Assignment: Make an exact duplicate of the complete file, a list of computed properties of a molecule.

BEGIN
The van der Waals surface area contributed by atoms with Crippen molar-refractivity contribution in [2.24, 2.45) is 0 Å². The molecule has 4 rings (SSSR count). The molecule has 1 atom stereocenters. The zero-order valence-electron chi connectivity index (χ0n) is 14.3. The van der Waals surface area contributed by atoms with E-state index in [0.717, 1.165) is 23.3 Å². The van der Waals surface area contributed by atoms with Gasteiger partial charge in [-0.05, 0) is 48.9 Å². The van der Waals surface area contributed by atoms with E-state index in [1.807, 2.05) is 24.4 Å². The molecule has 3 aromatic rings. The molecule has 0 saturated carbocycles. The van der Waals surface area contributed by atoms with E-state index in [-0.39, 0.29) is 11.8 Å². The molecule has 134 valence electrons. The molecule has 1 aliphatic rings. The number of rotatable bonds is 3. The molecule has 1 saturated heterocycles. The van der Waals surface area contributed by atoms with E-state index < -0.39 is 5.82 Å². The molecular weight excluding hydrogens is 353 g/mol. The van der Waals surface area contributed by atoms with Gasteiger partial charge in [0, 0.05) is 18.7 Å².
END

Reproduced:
The van der Waals surface area contributed by atoms with Crippen molar-refractivity contribution in [2.24, 2.45) is 0 Å². The molecule has 4 rings (SSSR count). The molecule has 1 atom stereocenters. The zero-order valence-electron chi connectivity index (χ0n) is 14.3. The van der Waals surface area contributed by atoms with E-state index in [0.717, 1.165) is 23.3 Å². The van der Waals surface area contributed by atoms with Gasteiger partial charge in [-0.05, 0) is 48.9 Å². The van der Waals surface area contributed by atoms with E-state index in [1.807, 2.05) is 24.4 Å². The molecule has 3 aromatic rings. The molecule has 0 saturated carbocycles. The van der Waals surface area contributed by atoms with E-state index in [-0.39, 0.29) is 11.8 Å². The molecule has 134 valence electrons. The molecule has 1 aliphatic rings. The number of rotatable bonds is 3. The molecule has 1 saturated heterocycles. The van der Waals surface area contributed by atoms with E-state index < -0.39 is 5.82 Å². The molecular weight excluding hydrogens is 353 g/mol. The van der Waals surface area contributed by atoms with Gasteiger partial charge in [0, 0.05) is 18.7 Å².